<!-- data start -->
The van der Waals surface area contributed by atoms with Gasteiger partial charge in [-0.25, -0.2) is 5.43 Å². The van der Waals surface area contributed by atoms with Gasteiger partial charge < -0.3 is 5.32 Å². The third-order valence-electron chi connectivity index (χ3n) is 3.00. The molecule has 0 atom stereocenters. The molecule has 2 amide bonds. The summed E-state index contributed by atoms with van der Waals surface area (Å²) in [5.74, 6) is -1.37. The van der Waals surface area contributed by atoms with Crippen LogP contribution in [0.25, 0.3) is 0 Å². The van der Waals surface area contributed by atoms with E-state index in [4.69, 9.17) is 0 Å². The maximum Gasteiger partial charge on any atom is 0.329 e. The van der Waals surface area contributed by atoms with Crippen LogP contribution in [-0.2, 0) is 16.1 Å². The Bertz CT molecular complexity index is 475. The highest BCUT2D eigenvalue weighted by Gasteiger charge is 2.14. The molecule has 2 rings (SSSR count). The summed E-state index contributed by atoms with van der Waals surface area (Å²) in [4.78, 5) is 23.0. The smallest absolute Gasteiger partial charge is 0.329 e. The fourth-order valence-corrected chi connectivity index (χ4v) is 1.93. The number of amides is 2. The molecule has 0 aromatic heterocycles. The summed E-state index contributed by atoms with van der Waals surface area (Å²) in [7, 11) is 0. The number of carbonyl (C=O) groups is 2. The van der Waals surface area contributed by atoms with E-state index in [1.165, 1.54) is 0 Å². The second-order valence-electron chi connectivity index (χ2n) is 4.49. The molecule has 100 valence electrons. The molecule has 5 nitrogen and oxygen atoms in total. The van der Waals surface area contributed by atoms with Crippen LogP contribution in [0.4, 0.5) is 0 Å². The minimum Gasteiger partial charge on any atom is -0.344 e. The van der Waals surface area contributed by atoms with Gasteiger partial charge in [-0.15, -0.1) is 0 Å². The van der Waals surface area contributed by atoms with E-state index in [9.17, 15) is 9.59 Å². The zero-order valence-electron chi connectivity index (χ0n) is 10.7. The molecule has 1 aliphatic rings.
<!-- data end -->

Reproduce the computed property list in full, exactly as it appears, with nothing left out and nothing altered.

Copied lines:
The van der Waals surface area contributed by atoms with Gasteiger partial charge in [-0.25, -0.2) is 5.43 Å². The van der Waals surface area contributed by atoms with Gasteiger partial charge < -0.3 is 5.32 Å². The third-order valence-electron chi connectivity index (χ3n) is 3.00. The molecule has 0 atom stereocenters. The molecule has 2 amide bonds. The summed E-state index contributed by atoms with van der Waals surface area (Å²) in [5.74, 6) is -1.37. The van der Waals surface area contributed by atoms with Crippen LogP contribution in [0.25, 0.3) is 0 Å². The van der Waals surface area contributed by atoms with E-state index in [4.69, 9.17) is 0 Å². The maximum Gasteiger partial charge on any atom is 0.329 e. The van der Waals surface area contributed by atoms with Crippen LogP contribution in [-0.2, 0) is 16.1 Å². The Bertz CT molecular complexity index is 475. The highest BCUT2D eigenvalue weighted by Gasteiger charge is 2.14. The molecule has 2 rings (SSSR count). The summed E-state index contributed by atoms with van der Waals surface area (Å²) in [4.78, 5) is 23.0. The smallest absolute Gasteiger partial charge is 0.329 e. The fourth-order valence-corrected chi connectivity index (χ4v) is 1.93. The number of amides is 2. The molecule has 0 aromatic heterocycles. The summed E-state index contributed by atoms with van der Waals surface area (Å²) in [7, 11) is 0. The number of carbonyl (C=O) groups is 2. The van der Waals surface area contributed by atoms with E-state index in [1.165, 1.54) is 0 Å². The second-order valence-electron chi connectivity index (χ2n) is 4.49. The molecule has 100 valence electrons. The molecule has 5 nitrogen and oxygen atoms in total. The van der Waals surface area contributed by atoms with Crippen LogP contribution in [0.4, 0.5) is 0 Å². The minimum Gasteiger partial charge on any atom is -0.344 e. The van der Waals surface area contributed by atoms with Gasteiger partial charge in [-0.15, -0.1) is 0 Å². The van der Waals surface area contributed by atoms with E-state index in [9.17, 15) is 9.59 Å². The zero-order valence-electron chi connectivity index (χ0n) is 10.7. The molecule has 1 aliphatic rings.